By a News Reporter-Staff News Editor at Life Science Weekly -- Data detailed on Nanoparticles have been presented. According to news reporting originating from Manhattan, Kansas, by NewsRx correspondents, research stated, "Nanoparticle-protein corona complex formation involves absorption of protein molecules onto nanoparticle surfaces in a physiological environment. Understanding the corona formation process is crucial in predicting nanoparticle behavior in biological systems, including applications of nanotoxicology and development of nano drug delivery platforms."
Our news editors obtained a quote from the research from Kansas State University, "This paper extends the modeling work in to derive a mathematical model describing the dynamics of nanoparticle corona complex formation from population balance equations. We apply nonlinear dynamics techniques to derive analytical results for the composition of nanoparticle-protein corona complex, and validate our results through numerical simulations. The model presented in this paper exhibits two phases of corona complex dynamics. In the first phase, proteins rapidly bind to the free surface of nanoparticles, leading to a metastable composition. During the second phase, continuous association and dissociation of protein molecules with nanoparticles slowly changes the composition of the corona complex. Given sufficient time, composition of the corona complex reaches an equilibrium state of stable composition. We find analytical approximate formulae for metastable and stable compositions of corona complex. Our formulae are very well-structured to clearly identify important parameters determining corona composition. The dynamics of biocorona formation constitute vital aspect of interactions between nanoparticles and living organisms. Our results further understanding of these dynamics through quantitation of experimental conditions, modeling results for in vitro systems to better predict behavior for in vivo systems."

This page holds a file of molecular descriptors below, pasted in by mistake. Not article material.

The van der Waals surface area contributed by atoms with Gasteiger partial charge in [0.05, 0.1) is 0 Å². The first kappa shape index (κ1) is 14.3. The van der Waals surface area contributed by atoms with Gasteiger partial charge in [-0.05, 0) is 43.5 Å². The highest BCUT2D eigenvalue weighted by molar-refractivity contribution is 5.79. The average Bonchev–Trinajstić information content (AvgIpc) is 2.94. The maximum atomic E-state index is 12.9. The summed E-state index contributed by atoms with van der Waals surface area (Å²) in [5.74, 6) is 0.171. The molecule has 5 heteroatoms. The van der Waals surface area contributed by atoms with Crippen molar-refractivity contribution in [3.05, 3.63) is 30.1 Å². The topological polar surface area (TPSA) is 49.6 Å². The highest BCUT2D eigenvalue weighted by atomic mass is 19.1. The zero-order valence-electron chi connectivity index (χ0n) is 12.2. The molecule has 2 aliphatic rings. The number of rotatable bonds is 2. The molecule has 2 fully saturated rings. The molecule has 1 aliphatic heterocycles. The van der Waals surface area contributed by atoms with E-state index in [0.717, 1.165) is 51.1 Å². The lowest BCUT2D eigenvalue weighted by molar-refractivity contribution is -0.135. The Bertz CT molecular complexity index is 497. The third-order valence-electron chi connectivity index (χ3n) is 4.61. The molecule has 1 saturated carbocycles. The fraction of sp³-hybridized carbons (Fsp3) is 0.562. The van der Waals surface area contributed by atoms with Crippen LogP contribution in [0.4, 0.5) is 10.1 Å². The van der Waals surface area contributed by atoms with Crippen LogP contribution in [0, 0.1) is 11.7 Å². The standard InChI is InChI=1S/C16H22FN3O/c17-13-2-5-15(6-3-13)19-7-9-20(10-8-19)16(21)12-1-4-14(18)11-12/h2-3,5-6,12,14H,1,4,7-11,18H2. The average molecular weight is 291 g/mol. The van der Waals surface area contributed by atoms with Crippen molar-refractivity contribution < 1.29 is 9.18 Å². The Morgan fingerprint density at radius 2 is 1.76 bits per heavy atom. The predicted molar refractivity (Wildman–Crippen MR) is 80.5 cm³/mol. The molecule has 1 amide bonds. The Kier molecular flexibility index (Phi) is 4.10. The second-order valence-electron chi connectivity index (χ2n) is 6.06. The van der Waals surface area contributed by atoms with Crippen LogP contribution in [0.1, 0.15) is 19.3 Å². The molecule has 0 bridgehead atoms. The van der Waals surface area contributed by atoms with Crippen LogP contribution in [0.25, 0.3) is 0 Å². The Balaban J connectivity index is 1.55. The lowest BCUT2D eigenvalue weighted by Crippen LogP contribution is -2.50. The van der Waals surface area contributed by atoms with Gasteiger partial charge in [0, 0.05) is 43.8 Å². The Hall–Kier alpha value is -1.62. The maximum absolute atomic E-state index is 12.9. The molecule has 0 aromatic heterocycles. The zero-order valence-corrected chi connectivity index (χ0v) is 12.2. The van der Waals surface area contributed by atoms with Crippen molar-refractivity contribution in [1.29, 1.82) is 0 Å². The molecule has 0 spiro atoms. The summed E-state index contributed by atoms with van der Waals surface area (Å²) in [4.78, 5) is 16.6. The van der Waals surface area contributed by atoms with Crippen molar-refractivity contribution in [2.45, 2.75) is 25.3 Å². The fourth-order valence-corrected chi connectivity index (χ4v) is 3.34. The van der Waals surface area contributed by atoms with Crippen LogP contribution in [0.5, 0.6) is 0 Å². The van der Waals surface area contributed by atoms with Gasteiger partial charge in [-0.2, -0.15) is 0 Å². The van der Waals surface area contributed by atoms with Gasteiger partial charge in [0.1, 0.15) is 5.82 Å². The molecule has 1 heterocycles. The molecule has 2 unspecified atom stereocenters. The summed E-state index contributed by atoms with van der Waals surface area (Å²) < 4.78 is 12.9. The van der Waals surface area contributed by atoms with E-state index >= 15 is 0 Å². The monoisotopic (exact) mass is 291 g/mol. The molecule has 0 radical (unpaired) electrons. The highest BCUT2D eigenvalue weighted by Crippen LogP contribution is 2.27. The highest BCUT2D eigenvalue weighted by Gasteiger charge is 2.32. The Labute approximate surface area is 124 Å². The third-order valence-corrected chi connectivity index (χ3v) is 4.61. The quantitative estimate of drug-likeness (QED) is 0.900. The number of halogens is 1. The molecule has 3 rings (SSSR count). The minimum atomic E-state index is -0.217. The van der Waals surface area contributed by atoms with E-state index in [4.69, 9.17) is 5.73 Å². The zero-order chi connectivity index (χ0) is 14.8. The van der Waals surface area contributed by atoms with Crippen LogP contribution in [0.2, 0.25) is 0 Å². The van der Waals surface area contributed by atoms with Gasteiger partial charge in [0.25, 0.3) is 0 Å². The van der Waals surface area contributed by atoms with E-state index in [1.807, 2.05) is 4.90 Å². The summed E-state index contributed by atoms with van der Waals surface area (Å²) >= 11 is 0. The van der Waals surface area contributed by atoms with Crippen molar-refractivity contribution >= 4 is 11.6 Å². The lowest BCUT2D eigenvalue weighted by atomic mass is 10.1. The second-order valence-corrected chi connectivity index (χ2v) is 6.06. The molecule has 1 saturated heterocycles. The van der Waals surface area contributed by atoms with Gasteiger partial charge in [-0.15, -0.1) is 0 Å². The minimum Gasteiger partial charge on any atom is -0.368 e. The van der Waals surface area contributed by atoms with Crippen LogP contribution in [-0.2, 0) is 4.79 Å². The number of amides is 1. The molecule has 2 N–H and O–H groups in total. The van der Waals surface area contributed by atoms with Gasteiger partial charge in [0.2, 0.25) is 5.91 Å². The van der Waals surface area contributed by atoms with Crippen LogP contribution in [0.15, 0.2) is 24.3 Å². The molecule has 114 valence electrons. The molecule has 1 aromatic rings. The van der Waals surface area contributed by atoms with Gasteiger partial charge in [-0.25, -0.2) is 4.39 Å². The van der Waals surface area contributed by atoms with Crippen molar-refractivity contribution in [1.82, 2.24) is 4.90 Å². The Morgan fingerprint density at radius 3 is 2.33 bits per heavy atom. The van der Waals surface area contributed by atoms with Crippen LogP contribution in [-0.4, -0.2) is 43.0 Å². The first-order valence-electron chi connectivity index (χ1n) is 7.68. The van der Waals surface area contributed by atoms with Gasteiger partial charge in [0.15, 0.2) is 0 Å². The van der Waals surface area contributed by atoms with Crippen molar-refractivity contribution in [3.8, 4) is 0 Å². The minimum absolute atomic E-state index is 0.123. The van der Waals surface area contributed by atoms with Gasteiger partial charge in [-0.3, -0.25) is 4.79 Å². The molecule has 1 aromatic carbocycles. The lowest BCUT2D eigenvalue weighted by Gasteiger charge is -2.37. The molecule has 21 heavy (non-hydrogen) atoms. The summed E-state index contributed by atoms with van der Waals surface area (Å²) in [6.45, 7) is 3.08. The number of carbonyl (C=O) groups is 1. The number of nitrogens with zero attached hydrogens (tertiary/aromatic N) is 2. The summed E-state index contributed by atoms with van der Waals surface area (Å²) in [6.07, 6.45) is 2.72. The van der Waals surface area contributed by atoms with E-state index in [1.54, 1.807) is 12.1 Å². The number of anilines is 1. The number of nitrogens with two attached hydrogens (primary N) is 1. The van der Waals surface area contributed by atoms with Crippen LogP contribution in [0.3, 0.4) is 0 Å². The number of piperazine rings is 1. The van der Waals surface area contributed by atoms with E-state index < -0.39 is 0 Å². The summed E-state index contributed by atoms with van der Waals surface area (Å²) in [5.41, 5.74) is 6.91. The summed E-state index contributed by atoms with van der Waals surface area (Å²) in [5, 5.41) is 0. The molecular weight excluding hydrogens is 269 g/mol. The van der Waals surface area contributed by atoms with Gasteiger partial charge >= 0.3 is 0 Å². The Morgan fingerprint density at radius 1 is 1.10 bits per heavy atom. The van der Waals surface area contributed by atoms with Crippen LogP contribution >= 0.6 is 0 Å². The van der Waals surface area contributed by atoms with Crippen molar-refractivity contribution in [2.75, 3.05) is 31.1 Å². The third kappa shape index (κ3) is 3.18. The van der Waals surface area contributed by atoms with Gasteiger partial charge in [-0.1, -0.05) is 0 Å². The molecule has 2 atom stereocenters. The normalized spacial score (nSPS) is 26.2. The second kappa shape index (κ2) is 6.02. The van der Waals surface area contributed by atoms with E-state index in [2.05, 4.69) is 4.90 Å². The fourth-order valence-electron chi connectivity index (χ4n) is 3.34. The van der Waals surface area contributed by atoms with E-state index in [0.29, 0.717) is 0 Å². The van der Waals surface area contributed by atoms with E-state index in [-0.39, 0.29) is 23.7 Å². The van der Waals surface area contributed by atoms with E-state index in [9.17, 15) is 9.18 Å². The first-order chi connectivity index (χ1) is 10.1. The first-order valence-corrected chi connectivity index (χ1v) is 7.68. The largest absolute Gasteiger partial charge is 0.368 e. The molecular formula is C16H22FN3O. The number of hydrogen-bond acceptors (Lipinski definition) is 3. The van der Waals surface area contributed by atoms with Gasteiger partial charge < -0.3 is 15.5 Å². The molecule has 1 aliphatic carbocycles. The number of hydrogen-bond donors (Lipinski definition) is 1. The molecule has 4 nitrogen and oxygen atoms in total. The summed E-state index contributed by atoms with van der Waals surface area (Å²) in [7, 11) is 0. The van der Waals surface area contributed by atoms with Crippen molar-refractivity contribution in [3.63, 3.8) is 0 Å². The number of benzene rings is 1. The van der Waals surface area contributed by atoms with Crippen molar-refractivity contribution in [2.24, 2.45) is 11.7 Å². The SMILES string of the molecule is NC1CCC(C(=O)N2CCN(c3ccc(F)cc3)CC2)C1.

According to the news editors, the research concluded: "One potential application would involve a single cell culture medium related to a complex protein medium, such as blood or tissue fluid."
For more information on this research see: Dynamics of nanoparticle-protein corona complex formation: analytical results from population balance equations. Plos One, 2013;8(5):e64690. (Public Library of Science - www.plos.org; Plos One - www.plosone.org)
The news editors report that additional information may be obtained by contacting F. Darabi Sahneh, Institute of Computational Comparative Medicine (ICCM), Kansas State University, Manhattan, Kansas, United States. Additional authors for this research include C. Scoglio and J. Riviere (see also Nanoparticles).
Keywords for this news article include: Kansas, Manhattan, United States, Nanotechnology, Emerging Technologies, North and Central America.
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